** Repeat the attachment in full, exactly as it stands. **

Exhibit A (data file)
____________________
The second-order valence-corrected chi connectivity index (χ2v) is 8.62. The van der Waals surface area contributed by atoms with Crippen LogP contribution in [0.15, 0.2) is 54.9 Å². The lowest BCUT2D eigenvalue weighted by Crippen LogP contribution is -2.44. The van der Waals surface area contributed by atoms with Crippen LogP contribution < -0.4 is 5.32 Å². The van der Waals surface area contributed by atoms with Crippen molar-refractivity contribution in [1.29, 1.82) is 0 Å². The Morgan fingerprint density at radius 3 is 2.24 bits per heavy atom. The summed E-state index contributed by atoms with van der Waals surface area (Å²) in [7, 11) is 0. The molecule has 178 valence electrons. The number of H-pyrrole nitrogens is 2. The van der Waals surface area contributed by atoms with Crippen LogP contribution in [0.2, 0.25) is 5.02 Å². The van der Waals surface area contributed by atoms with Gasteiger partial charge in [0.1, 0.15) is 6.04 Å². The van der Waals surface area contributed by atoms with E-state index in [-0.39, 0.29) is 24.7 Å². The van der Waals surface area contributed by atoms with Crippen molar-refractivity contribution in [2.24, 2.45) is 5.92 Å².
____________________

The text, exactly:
The second-order valence-corrected chi connectivity index (χ2v) is 8.62. The van der Waals surface area contributed by atoms with Crippen LogP contribution in [0.15, 0.2) is 54.9 Å². The lowest BCUT2D eigenvalue weighted by Crippen LogP contribution is -2.44. The van der Waals surface area contributed by atoms with Crippen LogP contribution < -0.4 is 5.32 Å². The van der Waals surface area contributed by atoms with Crippen molar-refractivity contribution in [1.29, 1.82) is 0 Å². The Morgan fingerprint density at radius 3 is 2.24 bits per heavy atom. The summed E-state index contributed by atoms with van der Waals surface area (Å²) in [7, 11) is 0. The molecule has 178 valence electrons. The number of H-pyrrole nitrogens is 2. The van der Waals surface area contributed by atoms with Crippen LogP contribution in [0.2, 0.25) is 5.02 Å². The van der Waals surface area contributed by atoms with Gasteiger partial charge in [0.1, 0.15) is 6.04 Å². The van der Waals surface area contributed by atoms with E-state index in [-0.39, 0.29) is 24.7 Å². The van der Waals surface area contributed by atoms with Crippen molar-refractivity contribution in [2.24, 2.45) is 5.92 Å².